Hyundai's tasty Blue Will concept car turned up at the Detroit NAIAS this week for its first showing on American soil. We got to take a close-up look at the Korean company's blue-sky plug-in hybrid and were impressed by some of the details - headlamp surrounds made from recycled PET bottles, a full undertray for sleek aeros, a glass roof impregnated with solar cells, drive-by-wire steering column and a thermal generator to turn waste heat from the combustion engine into electricity.
The Blue Will is Hyundai's first plug-in hybrid concept - it was debuted last March, just before the company's LPG hybrid, the LPI Elantra, hit the auto shows. So it's not at the cutting edge of what Hyundai's up to, but it's our first chance to take an up-close and personal look at this beast.
The Blue Will is a pukka hybrid as opposed to an extended-range electric - the wheels are driven by twin powertrains which can operate independently or together depending on conditions. The petrol engine is a 152-horsepower, 1.6-liter all-aluminium jobbie that goes through a continuously variable transmission, or CVT. The electric motor makes 100kW (about 134hp) and pwers the wheels directly.
With a full charge to its Li-Polymer battery pack, the Blue Will is said to be able to achieve between 20-40 miles on electric drive alone. Fuel economy figures aren't bad - around 50-55mpg if you run it as a pure hybrid, and closer to 106mpg if the cycle is undertaken with the car in plug-in hybrid mode, using primarily electric until the hybrid powertrain is needed.
On top of regenerative braking and the photovoltaic roof panel, the Blue Will has a thermal generator built into the exhaust manifold, so some of the exhaust heat can be recaptured as energy for the battery.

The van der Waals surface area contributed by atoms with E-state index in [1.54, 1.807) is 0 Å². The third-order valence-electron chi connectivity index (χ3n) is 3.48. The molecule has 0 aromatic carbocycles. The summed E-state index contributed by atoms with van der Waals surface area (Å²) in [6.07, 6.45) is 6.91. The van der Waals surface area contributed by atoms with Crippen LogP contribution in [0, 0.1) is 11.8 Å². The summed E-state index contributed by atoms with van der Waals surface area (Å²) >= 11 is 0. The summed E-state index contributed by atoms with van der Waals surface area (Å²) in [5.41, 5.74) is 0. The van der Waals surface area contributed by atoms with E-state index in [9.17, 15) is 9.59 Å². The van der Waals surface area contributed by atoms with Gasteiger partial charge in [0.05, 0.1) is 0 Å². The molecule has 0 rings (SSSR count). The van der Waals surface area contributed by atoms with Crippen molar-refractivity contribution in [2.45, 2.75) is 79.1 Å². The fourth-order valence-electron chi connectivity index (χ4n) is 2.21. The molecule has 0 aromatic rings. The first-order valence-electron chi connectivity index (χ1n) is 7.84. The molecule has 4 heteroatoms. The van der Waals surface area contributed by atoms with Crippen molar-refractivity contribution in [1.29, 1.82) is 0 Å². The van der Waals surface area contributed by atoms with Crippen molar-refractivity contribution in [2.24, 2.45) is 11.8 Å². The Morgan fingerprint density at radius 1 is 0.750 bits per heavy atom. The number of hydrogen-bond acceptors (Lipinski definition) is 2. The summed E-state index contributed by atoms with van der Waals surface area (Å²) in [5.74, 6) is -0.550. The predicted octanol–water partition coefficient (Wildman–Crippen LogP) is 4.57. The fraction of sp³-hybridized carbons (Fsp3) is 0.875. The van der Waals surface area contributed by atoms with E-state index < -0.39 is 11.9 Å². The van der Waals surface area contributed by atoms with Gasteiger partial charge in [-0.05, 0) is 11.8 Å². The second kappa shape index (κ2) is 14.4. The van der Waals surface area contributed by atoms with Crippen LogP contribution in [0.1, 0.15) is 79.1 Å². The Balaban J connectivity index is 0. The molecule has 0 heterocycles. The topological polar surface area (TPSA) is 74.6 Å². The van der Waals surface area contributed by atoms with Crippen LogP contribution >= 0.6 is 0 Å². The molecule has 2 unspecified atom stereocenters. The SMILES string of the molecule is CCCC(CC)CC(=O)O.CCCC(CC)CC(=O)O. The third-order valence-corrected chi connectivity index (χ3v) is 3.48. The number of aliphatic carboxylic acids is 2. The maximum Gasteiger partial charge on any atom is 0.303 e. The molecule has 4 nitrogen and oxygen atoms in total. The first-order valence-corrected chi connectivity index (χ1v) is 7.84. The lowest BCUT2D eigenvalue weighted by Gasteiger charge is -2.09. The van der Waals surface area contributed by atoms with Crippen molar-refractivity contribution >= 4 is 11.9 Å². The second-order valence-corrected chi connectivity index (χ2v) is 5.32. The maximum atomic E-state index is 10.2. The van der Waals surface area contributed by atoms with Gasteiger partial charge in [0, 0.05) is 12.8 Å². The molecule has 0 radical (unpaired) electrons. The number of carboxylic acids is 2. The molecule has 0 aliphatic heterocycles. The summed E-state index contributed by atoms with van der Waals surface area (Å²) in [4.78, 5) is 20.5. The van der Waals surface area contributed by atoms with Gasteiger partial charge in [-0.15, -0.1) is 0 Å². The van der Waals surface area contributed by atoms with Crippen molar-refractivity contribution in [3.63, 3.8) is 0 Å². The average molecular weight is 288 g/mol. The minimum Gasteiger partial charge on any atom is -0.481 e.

The cabin is ultra-futuristic and digital - in particular, the steering wheel stands out as more of a jet pilot console than a traditional steering column. That's made possible by the fact that the steering system is drive-by-wire - a computer interprets the steering wheel inputs from the driver and the actual steering control is actuated by motors - kind of like power steering without any actual physical connection to the wheels.
Being an electric/CVT motor hybrid, the transmission is a simple auto - Park, Reverse, Neutral, Drive and Low ratios - leaving the focus of the cockpit as the small dash, the Bluetooth-enabled entertainment system and the "Eco-Coach" - a panel that constantly updates the driver on how green their choices with the pedals are.
At the end of the day, the Blue Will showcases a few interesting features (thermal generator, solar roof panel, steer-by-wire) that seem unlikely to make it through to production. The hybrid powertrain looks like a goer, and we'll probably see it on real-world models within the next two years - but beyond that, the Blue Will looks like it'll stay in concept land.